-- Published: Friday, 25 September 2015 | Print | Disqus
Dear Friend of GATA and Gold:
The New York Times today published an interesting report about an exhibition in Manhattan of artistic gold relics from the Philippines. The first two paragraphs are appended, along with a link to the full report.
But the report may be most important for an observation deeper into the text: "Gold was always plentiful in the Philippines, readily collected by panning. Today the country is said to have the world's second richest gold deposits."
"Second richest gold deposits" -- and yet the Philippines is a dreadfully poor country.
Of course part of this is that the country has a long history of foreign occupation, first by Spain, then by the United States, then by Japan, then briefly by the United States again, before gaining independence, so it is a new country.Part of it is the oppression the country suffered for decades while nominally independent under a U.S.-supported dictatorship. Part of it is the corruption that endures today in the country's young democracy.
But part of it also is the suppression by Western central banks of gold prices particularly and of commodity prices generally. All countries get started by developing their natural resources. Thus gold and commodity price suppression is another form of imperialism.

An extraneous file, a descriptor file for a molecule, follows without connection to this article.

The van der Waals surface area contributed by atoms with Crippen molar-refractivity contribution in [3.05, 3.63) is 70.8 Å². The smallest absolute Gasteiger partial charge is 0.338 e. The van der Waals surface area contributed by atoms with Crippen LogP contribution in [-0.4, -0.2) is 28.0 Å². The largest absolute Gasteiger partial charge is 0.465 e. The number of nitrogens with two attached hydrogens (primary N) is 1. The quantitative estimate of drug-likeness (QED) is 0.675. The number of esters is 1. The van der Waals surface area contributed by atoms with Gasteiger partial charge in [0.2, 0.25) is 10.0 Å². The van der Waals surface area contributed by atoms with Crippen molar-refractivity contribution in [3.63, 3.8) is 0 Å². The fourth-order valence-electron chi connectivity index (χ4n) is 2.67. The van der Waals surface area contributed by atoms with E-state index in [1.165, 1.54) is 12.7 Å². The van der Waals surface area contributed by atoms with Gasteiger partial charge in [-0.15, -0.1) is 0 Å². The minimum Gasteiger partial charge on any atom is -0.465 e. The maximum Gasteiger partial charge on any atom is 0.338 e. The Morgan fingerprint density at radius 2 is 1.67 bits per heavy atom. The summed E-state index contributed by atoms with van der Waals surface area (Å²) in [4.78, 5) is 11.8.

The International Monetary Fund's rule prohibiting countries from linking their currencies to gold is a mechanism of enforcement for that imperialism.
Consenting to this imperialism, the Philippines is another rich country insisting on being poor.
A year ago your secretary/treasurer wrote to the central bank of the Philippines, Bangko Sentral ng Pilipinas, noting that he would be traveling to Asia in a few weeks and would be grateful for an appointment with the bank so that the documentation of the gold price suppression scheme might be presented and explained:
Upon his return your secretary/treasurer got a letter from the bank saying it was too busy. Busy being a tool, really.
If you know any patriots in the Philippines, please pass this along to them. The country has so much potential and is full of lovely people who love Americans in spite of everything. They deserve better.
CHRIS POWELL, Secretary/Treasurer
Gold Anti-Trust Action Committee Inc.
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Review: 'Philippine Gold: Treasures of Forgotten Kingdoms'
By Ken Johnson
The New York Times
Thursday, September 24, 2015
More than half a millennium before Ferdinand Magellan reached the archipelago now called the Philippines in 1521, a number of related societies thrived there. Little is known about them. They left no enduring architecture, monuments or literature. One thing is certain, however: They were astoundingly skillful goldsmiths.
A generous sample of those underknown peoples’ work in gold is presented in “Philippine Gold: Treasures of Forgotten Kingdoms,” a gorgeous and historically intriguing exhibition of about 120 pieces from the 10th through the 13th centuries. ...
... For the remainder of the report:
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-- Published: Friday, 25 September 2015 | E-Mail | Print | Source: GoldSeek.com